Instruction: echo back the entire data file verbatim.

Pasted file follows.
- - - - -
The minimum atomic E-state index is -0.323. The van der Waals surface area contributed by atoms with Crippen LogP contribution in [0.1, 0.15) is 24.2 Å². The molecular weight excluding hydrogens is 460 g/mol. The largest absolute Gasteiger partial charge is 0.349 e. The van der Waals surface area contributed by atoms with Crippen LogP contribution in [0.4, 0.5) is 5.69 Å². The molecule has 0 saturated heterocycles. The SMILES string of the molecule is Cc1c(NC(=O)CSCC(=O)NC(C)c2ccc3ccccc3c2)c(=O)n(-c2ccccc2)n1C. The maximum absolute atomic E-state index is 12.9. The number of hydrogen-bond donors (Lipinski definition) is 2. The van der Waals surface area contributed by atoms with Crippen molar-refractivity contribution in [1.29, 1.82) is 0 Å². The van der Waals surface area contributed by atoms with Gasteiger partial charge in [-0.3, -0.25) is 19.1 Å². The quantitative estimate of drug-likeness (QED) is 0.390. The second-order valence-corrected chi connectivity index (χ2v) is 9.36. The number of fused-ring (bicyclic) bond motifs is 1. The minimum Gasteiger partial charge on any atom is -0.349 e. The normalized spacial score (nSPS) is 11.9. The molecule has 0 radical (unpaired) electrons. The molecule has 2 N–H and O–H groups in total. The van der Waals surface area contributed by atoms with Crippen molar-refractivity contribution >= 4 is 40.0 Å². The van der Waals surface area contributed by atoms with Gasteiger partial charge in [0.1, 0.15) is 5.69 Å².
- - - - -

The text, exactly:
The minimum atomic E-state index is -0.323. The van der Waals surface area contributed by atoms with Crippen LogP contribution in [0.1, 0.15) is 24.2 Å². The molecular weight excluding hydrogens is 460 g/mol. The largest absolute Gasteiger partial charge is 0.349 e. The van der Waals surface area contributed by atoms with Crippen LogP contribution in [0.4, 0.5) is 5.69 Å². The molecule has 0 saturated heterocycles. The SMILES string of the molecule is Cc1c(NC(=O)CSCC(=O)NC(C)c2ccc3ccccc3c2)c(=O)n(-c2ccccc2)n1C. The maximum absolute atomic E-state index is 12.9. The number of hydrogen-bond donors (Lipinski definition) is 2. The van der Waals surface area contributed by atoms with Crippen molar-refractivity contribution in [1.29, 1.82) is 0 Å². The van der Waals surface area contributed by atoms with Gasteiger partial charge in [-0.3, -0.25) is 19.1 Å². The quantitative estimate of drug-likeness (QED) is 0.390. The second-order valence-corrected chi connectivity index (χ2v) is 9.36. The number of fused-ring (bicyclic) bond motifs is 1. The minimum Gasteiger partial charge on any atom is -0.349 e. The normalized spacial score (nSPS) is 11.9. The molecule has 0 radical (unpaired) electrons. The molecule has 2 N–H and O–H groups in total. The van der Waals surface area contributed by atoms with Crippen molar-refractivity contribution >= 4 is 40.0 Å². The van der Waals surface area contributed by atoms with Gasteiger partial charge in [0.1, 0.15) is 5.69 Å².